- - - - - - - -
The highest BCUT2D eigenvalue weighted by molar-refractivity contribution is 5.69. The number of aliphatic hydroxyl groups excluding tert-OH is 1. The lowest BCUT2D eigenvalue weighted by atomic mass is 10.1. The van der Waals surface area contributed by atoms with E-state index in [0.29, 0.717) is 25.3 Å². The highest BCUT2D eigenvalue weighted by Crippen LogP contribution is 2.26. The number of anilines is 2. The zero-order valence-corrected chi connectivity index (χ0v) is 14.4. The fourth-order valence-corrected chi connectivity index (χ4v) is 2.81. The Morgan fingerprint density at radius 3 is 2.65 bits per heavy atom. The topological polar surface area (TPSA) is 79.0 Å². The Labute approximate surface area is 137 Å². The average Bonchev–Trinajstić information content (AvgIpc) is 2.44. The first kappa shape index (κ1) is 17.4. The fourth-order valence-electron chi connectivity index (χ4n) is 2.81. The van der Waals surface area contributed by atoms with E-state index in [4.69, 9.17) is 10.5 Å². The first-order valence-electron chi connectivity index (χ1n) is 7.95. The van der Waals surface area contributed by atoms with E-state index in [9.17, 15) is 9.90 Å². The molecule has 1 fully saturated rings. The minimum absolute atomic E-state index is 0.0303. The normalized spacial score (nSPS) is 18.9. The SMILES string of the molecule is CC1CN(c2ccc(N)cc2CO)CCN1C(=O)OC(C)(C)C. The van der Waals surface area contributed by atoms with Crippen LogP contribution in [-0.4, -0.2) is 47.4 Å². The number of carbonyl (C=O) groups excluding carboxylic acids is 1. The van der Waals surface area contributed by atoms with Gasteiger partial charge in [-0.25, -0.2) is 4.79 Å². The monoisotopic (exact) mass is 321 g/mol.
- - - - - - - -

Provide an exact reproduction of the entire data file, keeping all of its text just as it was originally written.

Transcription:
The highest BCUT2D eigenvalue weighted by molar-refractivity contribution is 5.69. The number of aliphatic hydroxyl groups excluding tert-OH is 1. The lowest BCUT2D eigenvalue weighted by atomic mass is 10.1. The van der Waals surface area contributed by atoms with E-state index in [0.29, 0.717) is 25.3 Å². The highest BCUT2D eigenvalue weighted by Crippen LogP contribution is 2.26. The number of anilines is 2. The zero-order valence-corrected chi connectivity index (χ0v) is 14.4. The fourth-order valence-corrected chi connectivity index (χ4v) is 2.81. The Morgan fingerprint density at radius 3 is 2.65 bits per heavy atom. The topological polar surface area (TPSA) is 79.0 Å². The Labute approximate surface area is 137 Å². The average Bonchev–Trinajstić information content (AvgIpc) is 2.44. The first kappa shape index (κ1) is 17.4. The fourth-order valence-electron chi connectivity index (χ4n) is 2.81. The van der Waals surface area contributed by atoms with E-state index in [4.69, 9.17) is 10.5 Å². The first-order valence-electron chi connectivity index (χ1n) is 7.95. The van der Waals surface area contributed by atoms with E-state index in [9.17, 15) is 9.90 Å². The molecule has 1 fully saturated rings. The minimum absolute atomic E-state index is 0.0303. The normalized spacial score (nSPS) is 18.9. The SMILES string of the molecule is CC1CN(c2ccc(N)cc2CO)CCN1C(=O)OC(C)(C)C. The van der Waals surface area contributed by atoms with Crippen LogP contribution in [-0.4, -0.2) is 47.4 Å². The number of carbonyl (C=O) groups excluding carboxylic acids is 1. The van der Waals surface area contributed by atoms with Gasteiger partial charge in [-0.25, -0.2) is 4.79 Å². The monoisotopic (exact) mass is 321 g/mol.